Federico Bausone: I used to think the only thing smart in an integrated home was a thermostat because it made decisions by itself. You would say, “I want this temperature,” and it controlled the rest. I think we’re going to see a lot more of that in the future, devices making decisions based on what you do in your house and how you do it. If you turn on the lights, the systems will learn and then make decisions by themselves.
Van Zuiden: We are now talking about the “Internet of Things,” which means we have a really inexpensive chipset that communicates the state and status of any product in the house through sensors. We’re going to have hundreds of IP-addressable devices in the house and they’re all going to be communicating and all letting us know what the state and status is. There will be predictive behavior and personalization as a result of that. Some of that work we used to do will be done by the device itself.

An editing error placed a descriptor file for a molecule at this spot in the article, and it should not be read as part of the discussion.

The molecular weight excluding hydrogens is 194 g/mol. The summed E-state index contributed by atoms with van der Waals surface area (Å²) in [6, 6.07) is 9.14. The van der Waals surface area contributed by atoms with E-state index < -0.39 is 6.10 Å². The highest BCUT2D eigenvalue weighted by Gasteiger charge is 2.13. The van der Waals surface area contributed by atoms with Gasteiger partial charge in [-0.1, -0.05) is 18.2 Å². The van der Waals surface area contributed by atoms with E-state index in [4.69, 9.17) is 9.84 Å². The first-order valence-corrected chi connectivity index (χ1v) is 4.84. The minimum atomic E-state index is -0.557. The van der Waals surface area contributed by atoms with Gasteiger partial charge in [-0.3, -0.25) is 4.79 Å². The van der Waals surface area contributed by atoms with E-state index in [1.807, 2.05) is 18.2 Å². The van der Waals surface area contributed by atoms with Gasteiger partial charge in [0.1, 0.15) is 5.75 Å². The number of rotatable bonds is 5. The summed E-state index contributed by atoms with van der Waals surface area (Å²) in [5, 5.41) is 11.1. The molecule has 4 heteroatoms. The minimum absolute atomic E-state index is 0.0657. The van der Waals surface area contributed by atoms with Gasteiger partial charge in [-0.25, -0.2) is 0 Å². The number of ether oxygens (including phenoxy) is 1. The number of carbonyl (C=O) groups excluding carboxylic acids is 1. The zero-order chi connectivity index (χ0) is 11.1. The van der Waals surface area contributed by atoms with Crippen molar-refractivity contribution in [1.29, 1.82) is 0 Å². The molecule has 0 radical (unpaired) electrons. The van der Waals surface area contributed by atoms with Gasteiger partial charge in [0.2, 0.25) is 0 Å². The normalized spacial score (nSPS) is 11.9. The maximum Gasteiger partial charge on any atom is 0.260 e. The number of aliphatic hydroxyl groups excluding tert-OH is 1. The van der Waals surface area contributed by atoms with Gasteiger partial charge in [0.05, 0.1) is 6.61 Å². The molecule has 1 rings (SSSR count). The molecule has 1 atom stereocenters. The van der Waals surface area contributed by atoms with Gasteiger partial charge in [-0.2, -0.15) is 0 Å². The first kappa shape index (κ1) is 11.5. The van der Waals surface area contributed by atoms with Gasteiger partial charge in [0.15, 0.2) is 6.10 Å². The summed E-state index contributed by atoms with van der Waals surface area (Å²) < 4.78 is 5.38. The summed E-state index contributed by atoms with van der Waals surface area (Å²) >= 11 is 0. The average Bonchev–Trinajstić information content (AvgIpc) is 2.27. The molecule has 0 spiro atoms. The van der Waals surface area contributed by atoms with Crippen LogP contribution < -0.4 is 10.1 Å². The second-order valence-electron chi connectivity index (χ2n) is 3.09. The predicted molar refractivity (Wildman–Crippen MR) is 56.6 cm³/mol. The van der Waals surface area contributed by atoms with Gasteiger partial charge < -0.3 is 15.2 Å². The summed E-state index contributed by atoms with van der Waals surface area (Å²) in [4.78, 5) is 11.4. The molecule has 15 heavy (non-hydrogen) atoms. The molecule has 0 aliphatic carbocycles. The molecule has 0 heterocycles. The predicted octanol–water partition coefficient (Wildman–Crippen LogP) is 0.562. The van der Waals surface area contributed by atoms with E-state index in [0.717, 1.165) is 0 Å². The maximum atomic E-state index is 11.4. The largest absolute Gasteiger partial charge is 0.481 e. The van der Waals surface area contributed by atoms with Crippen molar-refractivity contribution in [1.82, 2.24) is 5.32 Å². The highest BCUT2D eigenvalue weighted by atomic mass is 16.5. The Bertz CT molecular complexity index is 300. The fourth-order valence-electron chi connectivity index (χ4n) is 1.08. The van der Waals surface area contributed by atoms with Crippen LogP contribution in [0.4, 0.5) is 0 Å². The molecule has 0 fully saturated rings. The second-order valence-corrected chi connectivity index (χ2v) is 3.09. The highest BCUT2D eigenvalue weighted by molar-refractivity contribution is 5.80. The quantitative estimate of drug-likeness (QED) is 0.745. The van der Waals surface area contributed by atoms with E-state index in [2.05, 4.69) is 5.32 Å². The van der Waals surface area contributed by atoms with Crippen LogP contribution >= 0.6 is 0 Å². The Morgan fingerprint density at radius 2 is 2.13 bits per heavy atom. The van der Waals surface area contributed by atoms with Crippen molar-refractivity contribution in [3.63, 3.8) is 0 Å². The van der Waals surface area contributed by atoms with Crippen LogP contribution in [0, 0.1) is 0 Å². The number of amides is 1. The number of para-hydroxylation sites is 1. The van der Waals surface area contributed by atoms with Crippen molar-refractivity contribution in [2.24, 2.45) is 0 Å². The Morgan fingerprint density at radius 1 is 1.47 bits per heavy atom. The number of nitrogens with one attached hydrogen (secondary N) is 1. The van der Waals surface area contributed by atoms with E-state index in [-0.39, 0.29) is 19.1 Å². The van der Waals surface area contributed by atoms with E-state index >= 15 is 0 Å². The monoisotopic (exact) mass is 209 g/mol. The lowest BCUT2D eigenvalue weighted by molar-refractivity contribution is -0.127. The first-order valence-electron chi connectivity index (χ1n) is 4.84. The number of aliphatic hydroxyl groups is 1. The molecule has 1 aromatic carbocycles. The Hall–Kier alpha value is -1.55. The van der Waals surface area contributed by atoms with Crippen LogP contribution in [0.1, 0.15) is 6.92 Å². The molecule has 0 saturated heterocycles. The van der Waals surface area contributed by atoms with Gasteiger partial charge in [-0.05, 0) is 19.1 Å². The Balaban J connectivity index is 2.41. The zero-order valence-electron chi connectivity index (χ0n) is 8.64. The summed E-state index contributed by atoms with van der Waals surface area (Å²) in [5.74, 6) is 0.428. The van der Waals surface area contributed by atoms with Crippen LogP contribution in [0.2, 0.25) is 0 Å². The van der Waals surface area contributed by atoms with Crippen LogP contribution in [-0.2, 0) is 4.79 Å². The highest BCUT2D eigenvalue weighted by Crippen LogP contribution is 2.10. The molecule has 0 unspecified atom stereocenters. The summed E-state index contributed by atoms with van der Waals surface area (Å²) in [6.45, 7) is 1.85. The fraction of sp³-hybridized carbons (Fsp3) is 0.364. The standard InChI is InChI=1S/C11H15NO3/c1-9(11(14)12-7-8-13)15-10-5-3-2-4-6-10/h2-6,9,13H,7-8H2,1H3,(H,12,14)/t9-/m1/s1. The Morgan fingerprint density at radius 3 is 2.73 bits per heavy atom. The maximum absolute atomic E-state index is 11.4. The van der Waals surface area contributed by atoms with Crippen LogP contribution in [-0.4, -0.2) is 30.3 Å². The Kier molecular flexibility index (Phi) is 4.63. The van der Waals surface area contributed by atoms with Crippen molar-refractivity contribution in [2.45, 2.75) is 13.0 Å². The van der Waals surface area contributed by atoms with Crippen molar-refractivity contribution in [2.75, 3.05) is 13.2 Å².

Now that we are up to date, how has 2013 panned out for your businesses; in the case of Buzz, those companies you consult for? Also compare it to the past few years and what you expect for 2014.
van Zuiden: We focus on residential and when the economy was down it was two-thirds retrofit, one-third new. Now it’s two-thirds new and one-third retrofit. This year has been far busier than any of our previous years. We’re a small company, only seven of us. We’ll do $1.5 million, $2 million in the next year. That’s about a 50%-75% increase from the previous year; larger than our largest year of 2007.
There are two primary factors leading to that. One, definitely the economic health in the San Francisco Bay Area improved dramatically with the gain in the health of the technology sector. Secondly, this area, Silicon Valley, is very accepting of smartphone- and tablet-enabled control solutions. This is really where a lot of that stuff was born. So we’re now at a point in our industry where there are a wide range of those solutions in the home, and there’s a much greater awareness that home control and automation can work from those devices than there was even three years ago.
Everybody comes in and says, “I saw this with Nest, I saw this with Sonos, I saw this with Lutron. Somebody was controlling it on their phone, in their home, around the world. That’s what I want to do.” To create the infrastructure behind it is still as time-consuming as it ever was, wired and wireless, so there’s a lot of work to make those wish lists happen.